Connect with us

Middle East

Libyan Conflict: Actors and interests

Demonstrators gather at Martyrs' Square in Tripoli, Libya (file photo). UNSMIL

Published

on

The country of Libya has witnessed two main internal conflicts, one of them the anti-Qadhafi regime protests which at the end of the day was removed from power and brutally was killed. The second wave of protests erupted upon the regime’s fall which divided the state into two opposing sides. Thus, fighting between parties grew strained and involved both regional and international powers. On one side Turkey, Qatar, and Italy supported Tripoli’s UN-recognized government and on the other side Russia, Egypt, UAE, Saudi, and France backed the self-established Government by Khalifa Haftar.(1)As long as the involved actors inside and outside have interests in Libyan conflict, the war will continue. I suggest “The Onion” and “Conflict Mapping” as a tool of analysis to study the dynamics of the Libyan conflict and ending the conflict.

1)Background of the conflict

Identity crisis

Libya has suffered identity crises throughout the Libyan history (Andersen,1986).Dynamics of the Libyan civil war after the fall of the Qadhafi regime which lasted from 1969 to 2011 rooted in the long history of the tribal divisions since the ottoman and Italian wars. Tribal and identity diversity made Libya a weak state which obstructed creating a national identity. East and West division traces back to the time before Qadhafi took power. King Idris declared himself as a prince of Cyrenaica which is on the Eastern coast of Libya and later became the king of the whole of Libya. (2)

Lack of national identity gave way to internal infighting and due to tribaland geographic diversity, the state has not been able to build institutions to include all diverse tribes within the state. Therefore, Libya failed to build civic nationalism to create a mutual identity for all Libyan regardless of family, tribe, or regional connection. Namely building of democratic institutions was important for Libya to unify the people. As Fukuyama says lack of democratic institutions, states are exposed to war such as cases of Syria and Afghanistan.(3)

 Tribal and Family diversity

Historically Libya was comprised of three regions and was administered through three separate provinces, one province in the East named Cyrenaica, and the other two provinces were in the Northwest and Southwest named Tripolitania and Fezzan respectively. Ottoman empire divided the country into two separate administrations one in Tripoli and the other in Cyrenaica. Later in the era of Italian colonization, the provinces were unified as a colony state. These divisions and tribal diversities have lent socio-economic differences which paved the way for civil war particularly in the vacuum of central power that came into existence after the Arab Spring in 2011. (4)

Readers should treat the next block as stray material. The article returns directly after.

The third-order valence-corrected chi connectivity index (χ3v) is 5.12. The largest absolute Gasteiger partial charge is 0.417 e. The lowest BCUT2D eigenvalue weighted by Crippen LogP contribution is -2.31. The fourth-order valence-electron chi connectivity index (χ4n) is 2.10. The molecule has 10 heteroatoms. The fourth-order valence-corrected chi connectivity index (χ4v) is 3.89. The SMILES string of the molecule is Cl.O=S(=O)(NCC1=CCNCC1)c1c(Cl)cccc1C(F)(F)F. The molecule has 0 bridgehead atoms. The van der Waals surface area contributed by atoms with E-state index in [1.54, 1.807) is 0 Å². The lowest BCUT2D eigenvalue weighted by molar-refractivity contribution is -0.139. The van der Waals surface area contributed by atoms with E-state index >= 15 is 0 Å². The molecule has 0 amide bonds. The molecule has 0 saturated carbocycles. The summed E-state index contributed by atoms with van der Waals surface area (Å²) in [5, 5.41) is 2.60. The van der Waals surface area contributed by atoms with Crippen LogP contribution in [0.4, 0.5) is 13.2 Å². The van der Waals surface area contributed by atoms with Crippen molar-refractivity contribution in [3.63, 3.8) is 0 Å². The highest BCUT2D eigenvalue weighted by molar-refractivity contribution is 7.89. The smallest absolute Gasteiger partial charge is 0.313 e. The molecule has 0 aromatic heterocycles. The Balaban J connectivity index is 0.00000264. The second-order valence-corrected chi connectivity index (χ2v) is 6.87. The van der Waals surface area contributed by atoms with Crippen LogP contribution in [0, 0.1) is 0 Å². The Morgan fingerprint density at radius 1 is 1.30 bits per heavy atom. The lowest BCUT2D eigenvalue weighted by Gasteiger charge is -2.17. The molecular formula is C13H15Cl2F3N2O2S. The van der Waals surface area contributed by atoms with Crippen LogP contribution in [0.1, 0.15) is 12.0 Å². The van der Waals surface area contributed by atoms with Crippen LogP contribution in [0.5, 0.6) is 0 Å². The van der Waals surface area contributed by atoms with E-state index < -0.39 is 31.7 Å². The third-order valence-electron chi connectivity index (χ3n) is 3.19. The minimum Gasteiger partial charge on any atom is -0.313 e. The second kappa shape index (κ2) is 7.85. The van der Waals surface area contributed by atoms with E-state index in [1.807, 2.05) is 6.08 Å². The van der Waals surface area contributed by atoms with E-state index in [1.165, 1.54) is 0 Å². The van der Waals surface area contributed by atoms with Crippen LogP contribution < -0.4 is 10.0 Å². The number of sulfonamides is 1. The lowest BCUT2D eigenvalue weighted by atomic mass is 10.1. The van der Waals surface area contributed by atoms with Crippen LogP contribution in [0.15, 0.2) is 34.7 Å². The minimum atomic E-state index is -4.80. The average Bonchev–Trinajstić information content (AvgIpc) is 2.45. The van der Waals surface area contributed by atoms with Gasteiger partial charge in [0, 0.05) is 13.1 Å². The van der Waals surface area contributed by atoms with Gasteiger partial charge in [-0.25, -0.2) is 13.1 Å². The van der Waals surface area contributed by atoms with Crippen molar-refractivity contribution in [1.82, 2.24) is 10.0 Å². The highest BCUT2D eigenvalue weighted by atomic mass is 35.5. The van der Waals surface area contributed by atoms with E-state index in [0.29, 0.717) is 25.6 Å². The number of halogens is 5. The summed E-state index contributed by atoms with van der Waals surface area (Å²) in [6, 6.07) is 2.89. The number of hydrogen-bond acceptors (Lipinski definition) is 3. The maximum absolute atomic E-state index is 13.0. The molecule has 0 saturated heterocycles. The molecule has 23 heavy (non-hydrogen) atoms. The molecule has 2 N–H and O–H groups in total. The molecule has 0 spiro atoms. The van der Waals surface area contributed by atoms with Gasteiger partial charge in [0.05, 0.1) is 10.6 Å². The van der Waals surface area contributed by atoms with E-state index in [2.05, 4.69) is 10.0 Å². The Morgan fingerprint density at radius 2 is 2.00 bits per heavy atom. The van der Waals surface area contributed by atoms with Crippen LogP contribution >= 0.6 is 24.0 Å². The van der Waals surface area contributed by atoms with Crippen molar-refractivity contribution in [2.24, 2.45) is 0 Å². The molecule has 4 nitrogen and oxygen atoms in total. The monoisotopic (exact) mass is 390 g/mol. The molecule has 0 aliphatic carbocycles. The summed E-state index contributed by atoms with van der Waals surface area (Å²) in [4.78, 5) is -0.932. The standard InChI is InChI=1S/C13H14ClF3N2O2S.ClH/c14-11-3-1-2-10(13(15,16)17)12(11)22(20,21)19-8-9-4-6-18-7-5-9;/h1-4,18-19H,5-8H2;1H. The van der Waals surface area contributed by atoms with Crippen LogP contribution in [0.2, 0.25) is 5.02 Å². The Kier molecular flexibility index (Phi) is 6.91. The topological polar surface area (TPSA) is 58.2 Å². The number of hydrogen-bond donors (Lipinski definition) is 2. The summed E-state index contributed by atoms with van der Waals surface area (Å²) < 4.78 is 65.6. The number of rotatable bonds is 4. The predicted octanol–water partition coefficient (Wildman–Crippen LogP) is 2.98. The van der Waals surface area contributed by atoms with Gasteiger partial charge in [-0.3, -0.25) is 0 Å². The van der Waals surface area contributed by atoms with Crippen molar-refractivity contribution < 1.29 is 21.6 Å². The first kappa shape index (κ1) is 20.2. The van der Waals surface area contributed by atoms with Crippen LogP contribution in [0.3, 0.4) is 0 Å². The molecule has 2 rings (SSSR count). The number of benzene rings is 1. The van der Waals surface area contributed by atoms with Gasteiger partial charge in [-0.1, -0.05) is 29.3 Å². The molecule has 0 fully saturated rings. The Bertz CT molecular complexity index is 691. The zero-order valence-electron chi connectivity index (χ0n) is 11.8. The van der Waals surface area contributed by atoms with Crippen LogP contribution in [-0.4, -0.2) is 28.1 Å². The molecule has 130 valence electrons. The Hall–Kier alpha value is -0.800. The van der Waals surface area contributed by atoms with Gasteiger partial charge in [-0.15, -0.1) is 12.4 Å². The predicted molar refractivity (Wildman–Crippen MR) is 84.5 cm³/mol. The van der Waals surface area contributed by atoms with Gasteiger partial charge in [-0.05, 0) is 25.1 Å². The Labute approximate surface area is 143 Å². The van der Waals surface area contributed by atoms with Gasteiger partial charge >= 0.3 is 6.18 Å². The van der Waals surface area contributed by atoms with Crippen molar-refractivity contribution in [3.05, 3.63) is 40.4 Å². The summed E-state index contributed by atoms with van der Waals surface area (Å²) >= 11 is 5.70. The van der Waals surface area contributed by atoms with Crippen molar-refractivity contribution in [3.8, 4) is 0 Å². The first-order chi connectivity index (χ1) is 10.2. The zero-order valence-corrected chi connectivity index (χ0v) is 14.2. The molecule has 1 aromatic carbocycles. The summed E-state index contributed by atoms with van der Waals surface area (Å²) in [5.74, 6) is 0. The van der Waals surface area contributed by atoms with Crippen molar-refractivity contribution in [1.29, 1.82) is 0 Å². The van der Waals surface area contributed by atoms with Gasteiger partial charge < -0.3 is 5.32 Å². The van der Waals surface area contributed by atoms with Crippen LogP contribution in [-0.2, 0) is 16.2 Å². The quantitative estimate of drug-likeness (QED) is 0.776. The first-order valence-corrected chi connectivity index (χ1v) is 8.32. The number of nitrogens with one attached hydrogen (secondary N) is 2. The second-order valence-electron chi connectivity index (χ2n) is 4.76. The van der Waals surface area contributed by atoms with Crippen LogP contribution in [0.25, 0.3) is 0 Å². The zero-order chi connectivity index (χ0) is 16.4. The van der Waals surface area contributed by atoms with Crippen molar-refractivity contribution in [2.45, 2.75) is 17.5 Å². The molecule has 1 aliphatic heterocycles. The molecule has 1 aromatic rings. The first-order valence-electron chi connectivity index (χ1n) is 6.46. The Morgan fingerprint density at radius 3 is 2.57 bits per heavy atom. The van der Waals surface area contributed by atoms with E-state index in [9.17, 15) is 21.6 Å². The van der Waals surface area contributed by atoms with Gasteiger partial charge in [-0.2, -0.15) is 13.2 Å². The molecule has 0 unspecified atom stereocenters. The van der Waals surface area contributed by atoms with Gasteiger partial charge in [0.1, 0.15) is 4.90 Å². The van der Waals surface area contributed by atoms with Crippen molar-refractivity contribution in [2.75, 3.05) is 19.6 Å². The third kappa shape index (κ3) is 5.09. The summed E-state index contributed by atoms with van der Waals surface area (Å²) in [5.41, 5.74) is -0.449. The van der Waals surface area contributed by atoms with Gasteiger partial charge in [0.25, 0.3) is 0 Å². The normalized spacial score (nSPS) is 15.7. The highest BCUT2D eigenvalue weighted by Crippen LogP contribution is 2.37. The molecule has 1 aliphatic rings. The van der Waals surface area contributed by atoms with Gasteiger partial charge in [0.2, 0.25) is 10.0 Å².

Even in the era of Qadhafi tribal identity was stronger than national identity but in the presence of a powerful central government, tribal leaders were not able to fight each other, so after the collapse of central power these differences and divisions surfaced. During the revolution, tribes were divided between supporting Qadhafi or opposing him and the same repeated after the revolution who opted for different governments. Even Qadhafi has formally established multiple tribal committees and assemblies which through these tactics could hold grip to power.(5 )

Libyan divisions in terms of tribe, family, and geography have made way for internal conflict. simultaneously facilitated external intervention where the external powers have distinctive needs and interests to support one side over the other. This had complicated the conflict more for the conflicting party to reach an agreement. So, international intervention has always impacted negatively on peace-making in conflicting countries(Edward lutak,199). (6)

External actors

Besides internal divisions and lack of identity, external power’s disagreement over peace-making is another factor of keeping the conflict alive. Interest discrepancies of these powers have disappointed the prospects of peace. They have exploited the lack of national identity and tribal divisions to achieve their own needs and interests. They took sides in the conflict to accomplish their needs, not the interests of the Libyan population. Libya’s energy resources have motivated them to take polarization politics there. Both Turkey and Italy require oil, so it was in their interest to involve, and on the other side Egypt, UAE, Russia have the interest of balance of power toward both Turkey and EU, and French’s interest besides of oil, fighting extremism. Eventually, multiple actors are involved to ensure their needs and interests namely strengthening their positions. Thus government in the Tripoli led by Alsaraj (GNA, the government of national accord) and another in the eastern part led by Khalifa Haftar (LNA, National Arab army ) took shape and were supported by different tribal and distinctive external actors. (7)